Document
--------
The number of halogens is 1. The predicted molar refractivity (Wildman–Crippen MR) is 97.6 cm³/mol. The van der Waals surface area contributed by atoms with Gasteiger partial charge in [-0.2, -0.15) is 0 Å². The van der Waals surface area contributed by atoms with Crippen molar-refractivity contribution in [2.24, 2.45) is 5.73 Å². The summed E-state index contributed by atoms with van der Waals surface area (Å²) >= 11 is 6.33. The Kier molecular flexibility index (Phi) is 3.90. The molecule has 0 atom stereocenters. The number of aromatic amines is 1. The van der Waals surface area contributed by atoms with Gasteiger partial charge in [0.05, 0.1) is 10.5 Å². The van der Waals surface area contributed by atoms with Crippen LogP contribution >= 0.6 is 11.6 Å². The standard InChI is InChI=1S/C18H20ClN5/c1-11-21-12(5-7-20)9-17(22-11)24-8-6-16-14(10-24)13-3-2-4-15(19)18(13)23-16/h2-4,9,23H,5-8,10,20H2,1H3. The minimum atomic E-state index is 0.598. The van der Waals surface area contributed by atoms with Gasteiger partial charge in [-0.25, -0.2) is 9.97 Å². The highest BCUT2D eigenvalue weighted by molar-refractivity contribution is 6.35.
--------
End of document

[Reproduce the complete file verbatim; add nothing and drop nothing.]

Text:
The number of halogens is 1. The predicted molar refractivity (Wildman–Crippen MR) is 97.6 cm³/mol. The van der Waals surface area contributed by atoms with Gasteiger partial charge in [-0.2, -0.15) is 0 Å². The van der Waals surface area contributed by atoms with Crippen molar-refractivity contribution in [2.24, 2.45) is 5.73 Å². The summed E-state index contributed by atoms with van der Waals surface area (Å²) >= 11 is 6.33. The Kier molecular flexibility index (Phi) is 3.90. The molecule has 0 atom stereocenters. The number of aromatic amines is 1. The van der Waals surface area contributed by atoms with Gasteiger partial charge in [0.05, 0.1) is 10.5 Å². The van der Waals surface area contributed by atoms with Crippen LogP contribution >= 0.6 is 11.6 Å². The standard InChI is InChI=1S/C18H20ClN5/c1-11-21-12(5-7-20)9-17(22-11)24-8-6-16-14(10-24)13-3-2-4-15(19)18(13)23-16/h2-4,9,23H,5-8,10,20H2,1H3. The minimum atomic E-state index is 0.598. The van der Waals surface area contributed by atoms with Gasteiger partial charge in [-0.25, -0.2) is 9.97 Å². The highest BCUT2D eigenvalue weighted by molar-refractivity contribution is 6.35.